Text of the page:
The Maarif Foundation, a Turkish government-funded entity run by jihadists to export political Islam abroad, has been injected with over 5 billion lira in the last six years, an increase of nearly 2,000 percent from 2016, when it first launched operations.
Maarif is branded as a pet project of Turkey's Islamist president, Recep Tayyip Erdoğan, and serves as his regime's long arm abroad in providing educational services as part of a proselyting campaign. Established by law in 2014 as an official government entity, its management was filled with known Islamists who harbor jihadist views.
It also aims to raise a new generation of Islamist political activists to mobilize around Erdoğan. Video footage has emerged from Africa and other parts of the world that showed students at Maarif schools chanting and praying for Erdoğan during election campaigns in Turkey.
It started receiving budget allocations in the year 2016 after a million lira was set up from the Ministry of Education for its establishment. The first budgetary earmark was 90 million lira, which has increased every year. According to a Maarif document obtained by Nordic Monitor, the foundation received 241 million lira in 2017, 351 million in 2018, 541 million in 2019, 684 million in 2020, 1.2 billion in 2021 and 1.9 billion this year. This year's funding corresponds to a 58 percent increase compared to last year.
The document, signed on June 14, 2022 by Maarif President Birol Akgün, reveals that the foundation runs 406 schools in 49 countries in addition to 21 tutoring centers, 44 student dorms and one institution of higher learning. It has some 50,000 students enrolled in Maarif schools and employs some 7,000 staff. The foundation plans to be operating in nearly 100 countries by the end of next year.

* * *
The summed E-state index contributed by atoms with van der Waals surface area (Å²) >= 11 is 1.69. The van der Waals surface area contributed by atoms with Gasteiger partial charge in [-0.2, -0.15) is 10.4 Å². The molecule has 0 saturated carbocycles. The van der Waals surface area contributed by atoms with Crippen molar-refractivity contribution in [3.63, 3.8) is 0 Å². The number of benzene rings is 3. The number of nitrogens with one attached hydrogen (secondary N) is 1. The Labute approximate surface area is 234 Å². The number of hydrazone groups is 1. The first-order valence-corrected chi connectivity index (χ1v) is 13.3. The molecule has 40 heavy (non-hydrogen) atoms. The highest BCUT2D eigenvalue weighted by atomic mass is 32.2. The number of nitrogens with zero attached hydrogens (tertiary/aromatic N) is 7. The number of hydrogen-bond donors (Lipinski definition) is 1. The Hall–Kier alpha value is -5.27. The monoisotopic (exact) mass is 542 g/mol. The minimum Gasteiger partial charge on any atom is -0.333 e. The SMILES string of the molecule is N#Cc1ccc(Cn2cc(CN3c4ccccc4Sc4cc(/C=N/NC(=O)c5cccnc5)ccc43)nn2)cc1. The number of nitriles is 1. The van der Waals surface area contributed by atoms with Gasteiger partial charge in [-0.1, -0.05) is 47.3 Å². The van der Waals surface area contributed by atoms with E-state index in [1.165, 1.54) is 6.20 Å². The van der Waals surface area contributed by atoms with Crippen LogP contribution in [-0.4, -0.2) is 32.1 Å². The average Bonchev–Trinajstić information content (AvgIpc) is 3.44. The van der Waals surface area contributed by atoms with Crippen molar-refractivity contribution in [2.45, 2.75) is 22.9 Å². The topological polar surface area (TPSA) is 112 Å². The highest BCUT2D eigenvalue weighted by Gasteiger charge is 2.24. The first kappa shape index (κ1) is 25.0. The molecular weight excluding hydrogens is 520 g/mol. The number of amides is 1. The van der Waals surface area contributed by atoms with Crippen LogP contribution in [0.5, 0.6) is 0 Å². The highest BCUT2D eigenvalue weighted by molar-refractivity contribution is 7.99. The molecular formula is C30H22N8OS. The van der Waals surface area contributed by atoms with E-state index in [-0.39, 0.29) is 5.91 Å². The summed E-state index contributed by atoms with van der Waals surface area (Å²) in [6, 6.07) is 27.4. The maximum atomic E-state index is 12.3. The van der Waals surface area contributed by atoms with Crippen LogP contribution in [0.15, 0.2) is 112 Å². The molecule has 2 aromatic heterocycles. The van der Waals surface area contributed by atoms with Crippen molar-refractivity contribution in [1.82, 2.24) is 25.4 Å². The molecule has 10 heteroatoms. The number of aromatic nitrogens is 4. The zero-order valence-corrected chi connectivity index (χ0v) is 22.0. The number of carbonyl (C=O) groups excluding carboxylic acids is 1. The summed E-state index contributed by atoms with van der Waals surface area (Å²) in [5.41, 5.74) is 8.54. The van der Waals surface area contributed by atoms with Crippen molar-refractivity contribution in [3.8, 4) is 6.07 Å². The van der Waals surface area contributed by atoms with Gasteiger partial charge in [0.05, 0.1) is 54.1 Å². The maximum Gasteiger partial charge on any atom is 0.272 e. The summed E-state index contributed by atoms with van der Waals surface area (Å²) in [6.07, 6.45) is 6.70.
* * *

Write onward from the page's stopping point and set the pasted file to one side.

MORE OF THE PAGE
According to Akgün, 234 schools in 20 countries were taken over from the Gülen movement, a group that is critical of Erdoğan on a range of issues from corruption to Turkey's aiding and abetting of armed jihadist groups around the world. The Erdoğan government has been trying to pressure foreign governments to hand over schools affiliated with the movement inspired by Erdogan's arch-foe, Fethullah Gülen, to the Maarif Foundation.
Gülen has revealed that he rejected Erdoğan's demand to tap schools operated by business people aligned with his movement for use in promoting the Turkish president's political goals, which prompted the Turkish government to establish Maarif in order to compete with and take over Gülen schools.
So far, the Erdoğan government has managed to succeed in some countries where the rule of law and democratic principles are problematic such as Somalia, Sudan, Mali, Chad, Gabon, Afghanistan, Pakistan and Ethiopia. It often uses bribes, political pressure, blackmail and promises of investment and trade deals to convince foreign governments to hand over these schools.
Maarif is run by Islamist figures who have been specially selected by Erdoğan. Many have served in the ruling Justice and Development Party (AKP), which is rooted in political Islam.
Abdullah Bozkurt, a Middle East Forum Writing Fellow, is a Swedish-based investigative journalist and analyst who runs the Nordic Research and Monitoring Network and is chairman of the Stockholm Center for Freedom.